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The AAPG/Datapages Combined Publications Database

Wyoming Geological Association


Resources of Southwestern Wyoming; Field Conference Guidebook, 1995
Pages 373-373

Wind River Glacier Discoveries: Melting, Grasshoppers, Climate, and Chemistry: Abstract

Charles M. Love1, Craig D. Thompson2


During nine years of investigation of Knife Point glacier, the terminus has retreated 360 ft and the main trunk has thinned from 43 to 60 ft. Retreat since aerial photographs were taken in 1963 is approximately 1100 ft, with thinning approximating 140 ft. Historic photographs taken in 1922 show both Knife Point and Bull Lake Creek glaciers united. Today's photographs from precisely the same location show no visible ice from either glacier, and they are no longer joined. Should the rate of melting continue and be applicable to other major glaciers of the Wind River Range, today's glacier contribution of flow to the Wind River during the months of August, September, and October will be negligible in less than 100 years.

Annual summer melt lines preserved in these basal slip glaciers reveal climatic data much like those retrieved from dendrochonologies, but with more problems. From aerial photography, various glaciers have similar sequences of summer melt lines. In Knife Point glacier, the oldest carbon date made on locusts trapped within a major summer melt line is 450 years and suggests that in 1985, as much as 700 years of ice remained. Out of a floating sequence of 286 summer melt lines, 33 contained frozen locust swarms. This suggests an 8.6-year minimum average interval between prehistoric locust swarms.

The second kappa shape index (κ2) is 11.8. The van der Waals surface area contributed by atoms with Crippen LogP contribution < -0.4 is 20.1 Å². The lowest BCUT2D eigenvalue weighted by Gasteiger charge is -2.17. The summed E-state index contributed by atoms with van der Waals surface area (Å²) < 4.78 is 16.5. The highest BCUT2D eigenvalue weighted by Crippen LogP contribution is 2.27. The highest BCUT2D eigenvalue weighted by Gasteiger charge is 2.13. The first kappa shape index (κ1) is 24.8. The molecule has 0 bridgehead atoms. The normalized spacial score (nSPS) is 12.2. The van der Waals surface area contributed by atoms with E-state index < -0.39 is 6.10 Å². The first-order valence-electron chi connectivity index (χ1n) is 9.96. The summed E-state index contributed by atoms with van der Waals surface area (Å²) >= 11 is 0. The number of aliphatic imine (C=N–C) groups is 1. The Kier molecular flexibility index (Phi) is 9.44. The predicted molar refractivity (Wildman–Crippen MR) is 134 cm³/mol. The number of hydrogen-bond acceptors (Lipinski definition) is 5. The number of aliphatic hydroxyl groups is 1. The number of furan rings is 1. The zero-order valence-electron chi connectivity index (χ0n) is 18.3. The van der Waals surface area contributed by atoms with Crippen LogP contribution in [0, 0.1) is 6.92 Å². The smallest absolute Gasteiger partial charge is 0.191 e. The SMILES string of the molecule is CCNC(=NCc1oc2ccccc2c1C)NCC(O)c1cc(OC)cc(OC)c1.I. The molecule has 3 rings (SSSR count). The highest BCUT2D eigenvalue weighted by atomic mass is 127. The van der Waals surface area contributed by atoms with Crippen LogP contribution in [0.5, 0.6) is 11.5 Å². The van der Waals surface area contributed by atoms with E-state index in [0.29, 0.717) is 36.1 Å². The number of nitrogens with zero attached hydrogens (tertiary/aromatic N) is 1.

Climatic data from Pinedale since 1914, and from Lander since 1896, show several periodically oscillating snow-bearing storm tracks. The most recent change in these probably occurred in 1939, and since that time, snow accumulation on various Wind River glaciers has been consistently to the west or southwest compared with accumulations prior to that time. Several prehistoric but major changes in direction of snow-bearing storms can be seen in the stratigraphy of the summer melt lines. Current rates of glacier retreat are quickly consuming the prehistoric data base for these types of climatic records.

A high source area for Bull Lake Creek glacier was cored and sampled to determine if these glaciers could be repositories for modern pollutants. Chemical analysis reveals little evidence that local power plants or trona industries have much influence on atmospheric deposition on the sampled glacier. Trace metal concentrations ranged from 0.1 μg/l to 200 μg/l. Our data indicate copper, zinc, and lead enrichment in only the most recent years.


Acknowledgments and Associated Footnotes

1 Western Wyoming Community College, Rock Springs, Wyoming 82902-0428

2 Western Wyoming Community College, Rock Springs, Wyoming 82902-0428

Copyright © 2005 by the Wyoming Geological Association